The above equations have taken into account the delta connection in the transformer secondary, which gives . This model consists of 13 equations. It is solved using the Matlab as well as MathCAD tools. Two independent programs were developed for this purpose. B. Model Parameters Parameters needed for the above model were determined from experiments. The parameters include the winding resistances, leakage inductances, inductances of limb and yoke and the reluctances. The winding resistances and leakage inductances were determined from standard short-circuit tests on each winding [11]. The average values among three phases are , . A zero sequence open-circuit test was used to deter. Measured average value is mine the air path reluctance , which is used for all three phases. To measure the nonlinear reluctances of the limbs and yokes, the transformer was reconnected into Y/Y connection and was supplied by a 3-phase balanced voltage. A set of open circuit tests is conducted to nd the saturation curves, which . are then converted to the nonlinear equation of Fig. A4 shows the exciting characteristic of different phases. Limited by the test facility, we could only get the front part



Fig. A5.

Computed inrush current waveforms for a transformer of [10].

of the saturation curve. The deep-saturation part of the curve is extrapolated according to the trend. C. Model Verication To verify the model, a test case shown in [10], which is a 10 kVA, 232 V, 3-phase 3-limb transformer with grounded Y/Y connection, is used. The inrush current waveforms computed by this project is shown as Fig. A5. The waveforms have a close agreement with the results shown in Fig. 9 of [10]. Due to the various factors described in Section IV, we could not produce inrush current waveforms that can exactly match the experimental results. However, there is an acceptable agreement for the general shape of the waveforms and their decaying trends. Furthermore, the validity of the model is conrmed by curves. the close similarity of inrush current versus ACKNOWLEDGMENT The authors wish to thank C. Muskens of ATCO Electric and T. Martinich of BC Hydro for the suggestions and comments during the course of this project. The help of A. Terheide, a technician at the University of Alberta power lab, on experimental investigations is fully acknowledged. REFERENCES
[1] T. Specht, Transformer inrush and rectier transient currents, IEEE Trans. Power App. Syst., vol. 88, no. 4, pp. 269276, Apr. 1969. [2] CIGRE working group task force 13.07, Controlled switching of HVAC circuit breakers, in 1st Part Elektra, no. 183, pp. 4373, Apr. 1999. [3] , Controlled switching of HVAC circuit breakers, 2nd Part Elektra, no. 185, pp. 3757, Aug. 1999. [4] K. Smith, L. Ran, and B. Leyman, Analysis of transformer inrush transients in offshore electrical systems, Proc. Inst. Elect. Eng., Gen. Transm. Distrib., vol. 146, no. 1, pp. 8995, Jun. 1999.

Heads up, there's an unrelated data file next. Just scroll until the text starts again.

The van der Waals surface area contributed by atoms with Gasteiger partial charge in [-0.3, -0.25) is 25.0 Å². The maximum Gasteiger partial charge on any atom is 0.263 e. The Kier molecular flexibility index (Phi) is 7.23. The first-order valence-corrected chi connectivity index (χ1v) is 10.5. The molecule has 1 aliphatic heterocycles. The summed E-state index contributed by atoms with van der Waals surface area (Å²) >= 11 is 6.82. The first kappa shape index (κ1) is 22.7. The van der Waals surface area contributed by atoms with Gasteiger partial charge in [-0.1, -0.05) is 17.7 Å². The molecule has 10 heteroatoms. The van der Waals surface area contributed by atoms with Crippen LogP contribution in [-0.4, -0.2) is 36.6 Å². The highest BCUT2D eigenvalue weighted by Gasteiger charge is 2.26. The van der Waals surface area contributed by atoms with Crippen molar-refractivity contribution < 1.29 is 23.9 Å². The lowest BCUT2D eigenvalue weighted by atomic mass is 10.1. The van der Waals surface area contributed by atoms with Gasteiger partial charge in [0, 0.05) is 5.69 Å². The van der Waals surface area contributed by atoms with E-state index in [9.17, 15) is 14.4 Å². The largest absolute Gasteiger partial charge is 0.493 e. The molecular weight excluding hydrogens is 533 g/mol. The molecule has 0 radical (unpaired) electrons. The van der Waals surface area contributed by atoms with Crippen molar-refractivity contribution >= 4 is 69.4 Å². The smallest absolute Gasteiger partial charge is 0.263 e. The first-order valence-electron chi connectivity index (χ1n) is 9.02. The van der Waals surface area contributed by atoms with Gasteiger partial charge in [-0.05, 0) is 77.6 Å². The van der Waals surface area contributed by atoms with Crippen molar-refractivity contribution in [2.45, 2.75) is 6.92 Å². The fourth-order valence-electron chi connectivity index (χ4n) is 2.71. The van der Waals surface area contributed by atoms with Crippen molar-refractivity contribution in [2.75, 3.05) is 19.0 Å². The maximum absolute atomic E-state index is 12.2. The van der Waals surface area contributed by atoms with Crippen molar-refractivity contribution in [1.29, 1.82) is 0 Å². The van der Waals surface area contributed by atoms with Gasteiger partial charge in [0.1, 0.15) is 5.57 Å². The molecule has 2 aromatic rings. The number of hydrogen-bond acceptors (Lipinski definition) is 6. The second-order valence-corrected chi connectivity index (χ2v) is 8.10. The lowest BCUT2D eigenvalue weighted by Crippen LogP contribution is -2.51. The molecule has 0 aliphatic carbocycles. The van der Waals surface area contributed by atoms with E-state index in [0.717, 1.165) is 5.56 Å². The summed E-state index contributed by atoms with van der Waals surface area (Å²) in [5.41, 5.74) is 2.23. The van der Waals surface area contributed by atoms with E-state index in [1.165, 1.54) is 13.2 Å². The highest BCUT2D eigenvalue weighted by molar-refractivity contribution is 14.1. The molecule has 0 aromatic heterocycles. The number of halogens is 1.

[5] Westinghouse, Electrical Transmission and Distribution Reference Book. Chicago: The Lakeside Press, R. R. Donnelley & Sons Company, 1944, pp. 411417. [6] B. Holmgrem, R. S. Jenkins, and J. Rinbrugent, Transformer inrush current, in CIGRE Proc. 22nd Session, vol. 1, 1968, pp. 113. [7] R. Yacamini and A. Abu-Nasser, The calculation of inrush current in three-phase transformers, IEE Proc. Electr. Power Appl., vol. 133, no. 1, pp. 3140, Jan. 1986. [8] L. Cipcigan, W. Xu, and V. Dinavahi, A new technique to mitigate inrush current caused by transformer energization, in Proc. IEEE 2002 PES Summer Meeting, Chicago, USA, Jul. 2002. [9] H. M. Dommel, EMTP Theory Book, 2nd ed. Vancouver, British Columbia: Microtran Power System Analysis Corporation, 1996. [10] M. Elleuch and M. Poloujadoff, A contribution to the modeling of three phase transformers using reluctance, IEEE Trans. Magn., vol. 32, no. 2, pp. 335343, Mar. 1996. [11] Members of the staff of the Department of Electrical Engineering, Massachusetts Institute of Technology, Magnetic Circuits and Transformer. New York: Wiley, 1943, pp. 443453.

Yu Cui received the B.Eng. degree from Tsinghua University, Beijing, China in 1995; the M.Sc. degree from Institute of Electrical Engineering, Chinese Academy of Sciences, Beijing, China in 2000; and the M.Sc. degree from University of Saskatchewan (Canada) in 2003. He is currently working on his Ph.D. degree at University of Alberta. His research areas include power system stability and power quality.

Sami G. Abdulsalam (S03) received the B.Sc. and M.Sc. degrees in electrical engineering from Elmansoura University, Egypt in 1997 and 2001, respectively. Since 2001 he has been with Enppi Engineering Company, Cairo, Egypt. He is currently pursuing the Ph.D. degree in electrical and computer engineering at the University of Alberta. His current research interests are in modeling and simulation of power system transients.

Shiuming Chen (M02SM02) received the B.Sc. degree in 1990 and M.Sc. degree in 1993 in electrical engineering from Zhejiang University, and the Ph.D. degree in 1997 from Tsinghua University, Beijing, P R China. He is currently an Associate Professor of the Tsinghua University and is working at the University of Alberta as a post-doctoral fellow. His research interests are over-voltage protection in power systems and electromagnetic compatibility in power and electronic systems.

Wilsun Xu (M90SM95) received the Ph.D. degree from the University of British Columbia, Vancouver, BC, Canada, in 1989. Currently he is a Professor with the University of Alberta, Edmonton, AB, Canada. He was an Engineer with BC Hydro, Vancouver, BC, Canada, from 1990 to 1996. His main research interests are power quality and harmonics.